Humanities teacher Kurt Phillips will be joining the excursion as a chaperone. The last trip through the division was in 2019.
“The reason I run international trips is because it allows the student to get an expedition not just outside Alberta but the valley as well. It is a safe environment where there is a lot of supervision. There is also a chance to experience different cultures they have never experienced before,” said Phillips. “From a historical point of view, some of the sites are ones they have only seen in history books up to this point. And for them to see them first hand, it brings the history alive.”
He adds it changes their worldview.
“I always find world travel, or any kind of travel, allows students to have a wider frame of vision and a wider point of view. They are able to experience the world through different lenses. I think it creates more tolerance, more understanding,” he said. “We have a way of doing things and maybe a worldview, but it isn’t always the same as others and those others are not necessarily wrong.”
As an educator, he also finds it rewarding to watch students experience the world.
“One of my big thrills is when I get to see the looks on students’ faces when they are experiencing something completely out of their realm, something that is completely new to them, seeing those places they have only seen in a history book. It makes it much more alive.”
Students also expand their comfort zone.
“This is sometimes the first time some of these kids have been away from home for a long time, not just way from home, but off the continent. They have to learn how to get along with each other, and room with two or three other people. They meet new people,” said Phillips.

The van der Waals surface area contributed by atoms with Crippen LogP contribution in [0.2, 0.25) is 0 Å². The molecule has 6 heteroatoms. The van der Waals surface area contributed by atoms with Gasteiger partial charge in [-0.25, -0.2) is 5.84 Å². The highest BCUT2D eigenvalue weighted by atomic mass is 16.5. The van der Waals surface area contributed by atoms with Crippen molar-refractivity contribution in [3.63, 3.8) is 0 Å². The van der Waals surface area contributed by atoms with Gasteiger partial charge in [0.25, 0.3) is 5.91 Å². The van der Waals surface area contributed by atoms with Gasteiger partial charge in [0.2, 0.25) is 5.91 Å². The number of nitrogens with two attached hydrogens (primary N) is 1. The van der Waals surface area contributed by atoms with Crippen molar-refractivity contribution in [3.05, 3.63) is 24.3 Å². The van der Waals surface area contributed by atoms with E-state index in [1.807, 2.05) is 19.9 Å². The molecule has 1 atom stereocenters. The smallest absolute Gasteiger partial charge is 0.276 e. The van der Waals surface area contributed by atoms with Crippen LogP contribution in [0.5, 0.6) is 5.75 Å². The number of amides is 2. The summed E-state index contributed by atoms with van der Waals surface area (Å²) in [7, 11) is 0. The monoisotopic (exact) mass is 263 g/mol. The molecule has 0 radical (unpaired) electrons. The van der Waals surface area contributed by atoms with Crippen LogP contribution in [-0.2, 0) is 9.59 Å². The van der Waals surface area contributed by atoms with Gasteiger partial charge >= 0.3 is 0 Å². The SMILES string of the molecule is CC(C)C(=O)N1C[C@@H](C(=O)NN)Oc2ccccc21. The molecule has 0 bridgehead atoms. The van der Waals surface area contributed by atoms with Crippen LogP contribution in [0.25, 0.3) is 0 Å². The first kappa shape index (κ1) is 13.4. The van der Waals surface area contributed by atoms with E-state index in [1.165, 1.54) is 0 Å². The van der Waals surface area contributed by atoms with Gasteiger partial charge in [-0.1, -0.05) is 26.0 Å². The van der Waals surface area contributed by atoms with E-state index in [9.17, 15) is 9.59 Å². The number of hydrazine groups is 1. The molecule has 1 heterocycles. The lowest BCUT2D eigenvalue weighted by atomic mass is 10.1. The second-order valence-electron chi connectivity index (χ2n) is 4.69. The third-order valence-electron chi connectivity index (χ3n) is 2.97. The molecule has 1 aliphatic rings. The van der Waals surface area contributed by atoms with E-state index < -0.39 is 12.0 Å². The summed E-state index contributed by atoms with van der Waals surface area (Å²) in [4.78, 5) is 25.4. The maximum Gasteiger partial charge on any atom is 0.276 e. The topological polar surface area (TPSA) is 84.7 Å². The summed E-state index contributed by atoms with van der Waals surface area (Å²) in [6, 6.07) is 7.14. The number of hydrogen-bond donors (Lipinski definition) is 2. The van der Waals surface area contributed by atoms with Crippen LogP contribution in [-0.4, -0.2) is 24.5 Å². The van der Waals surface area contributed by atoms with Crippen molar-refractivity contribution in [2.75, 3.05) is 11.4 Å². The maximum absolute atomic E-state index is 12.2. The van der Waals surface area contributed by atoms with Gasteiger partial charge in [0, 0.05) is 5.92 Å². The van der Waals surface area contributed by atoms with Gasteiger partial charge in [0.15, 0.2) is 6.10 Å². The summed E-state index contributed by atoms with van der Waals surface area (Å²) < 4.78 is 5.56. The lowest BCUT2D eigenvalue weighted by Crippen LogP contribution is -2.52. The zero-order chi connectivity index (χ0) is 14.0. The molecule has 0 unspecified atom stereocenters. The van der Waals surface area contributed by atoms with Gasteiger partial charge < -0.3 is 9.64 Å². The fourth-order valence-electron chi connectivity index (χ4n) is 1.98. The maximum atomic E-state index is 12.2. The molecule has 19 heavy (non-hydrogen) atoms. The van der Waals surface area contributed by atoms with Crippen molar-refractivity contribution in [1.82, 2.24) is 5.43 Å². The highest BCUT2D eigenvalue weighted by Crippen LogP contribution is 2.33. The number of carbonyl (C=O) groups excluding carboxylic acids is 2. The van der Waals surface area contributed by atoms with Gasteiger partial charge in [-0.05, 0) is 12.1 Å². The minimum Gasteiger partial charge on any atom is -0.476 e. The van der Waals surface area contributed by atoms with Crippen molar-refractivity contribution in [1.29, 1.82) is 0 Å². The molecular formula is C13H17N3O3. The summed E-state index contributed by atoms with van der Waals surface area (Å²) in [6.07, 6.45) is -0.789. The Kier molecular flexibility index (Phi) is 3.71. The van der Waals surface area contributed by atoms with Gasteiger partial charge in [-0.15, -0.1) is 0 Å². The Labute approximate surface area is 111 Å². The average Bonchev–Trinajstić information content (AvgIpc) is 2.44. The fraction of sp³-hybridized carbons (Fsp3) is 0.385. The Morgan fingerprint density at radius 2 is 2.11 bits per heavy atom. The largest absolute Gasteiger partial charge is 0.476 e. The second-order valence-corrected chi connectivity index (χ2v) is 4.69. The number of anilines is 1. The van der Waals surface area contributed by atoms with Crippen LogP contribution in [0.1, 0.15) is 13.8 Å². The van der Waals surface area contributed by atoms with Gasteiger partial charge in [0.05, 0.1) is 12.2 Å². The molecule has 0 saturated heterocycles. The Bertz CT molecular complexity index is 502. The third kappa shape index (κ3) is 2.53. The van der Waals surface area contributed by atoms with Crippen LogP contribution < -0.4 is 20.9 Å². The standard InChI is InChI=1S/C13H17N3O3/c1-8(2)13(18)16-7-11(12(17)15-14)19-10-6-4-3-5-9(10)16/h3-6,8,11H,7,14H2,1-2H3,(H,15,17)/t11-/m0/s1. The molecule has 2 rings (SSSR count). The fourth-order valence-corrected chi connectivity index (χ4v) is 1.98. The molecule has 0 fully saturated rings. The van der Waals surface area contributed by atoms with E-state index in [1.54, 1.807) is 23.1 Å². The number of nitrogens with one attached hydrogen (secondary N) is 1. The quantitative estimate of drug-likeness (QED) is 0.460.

The trip is 11 days, and students depart on April 4.

Alberta government signs support to restore rail line

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The government of Alberta has signed a Memorandum of Understanding with Special Areas and Oyen Development Corporation, Oyen Regional Rail Company, and Canada Infrastructure Bank to support their assessment of whether the rail line between Oyen and Lyalta should be restored.
Shortline rail is widely used in western Canada to enhance access to Class 1 rail lines, providing a rail option for shippers. Shortline railways expand access to export markets for agricultural products and other goods, helping to improve the competitiveness of Alberta businesses in supplying goods to other markets.
“This proposed rail development will unlock the economic potential of all communities in the region,” stated Minister of Agriculture and Irrigation, and Drumheller-Stettler MLA Nate Horner in a press release. “The goal of restoring shortline rail in Oyen is to provide access to critical export markets for Alberta products, including agricultural and agri-food products, fertilizer, and energy products.”
This initiative supports the Economic Development in Rural Alberta Plan.
The five-year plan's strategic directions and corresponding initiatives and actions support rural capacity building in the key areas of entrepreneurship, skills development, small business supports, marketing rural and Indigenous communities, promoting tourism, and rural economic development interconnectivity at the regional level.
Alberta’s government will work and proactively partner with Indigenous communities to plan economic corridors for the economic benefit of all.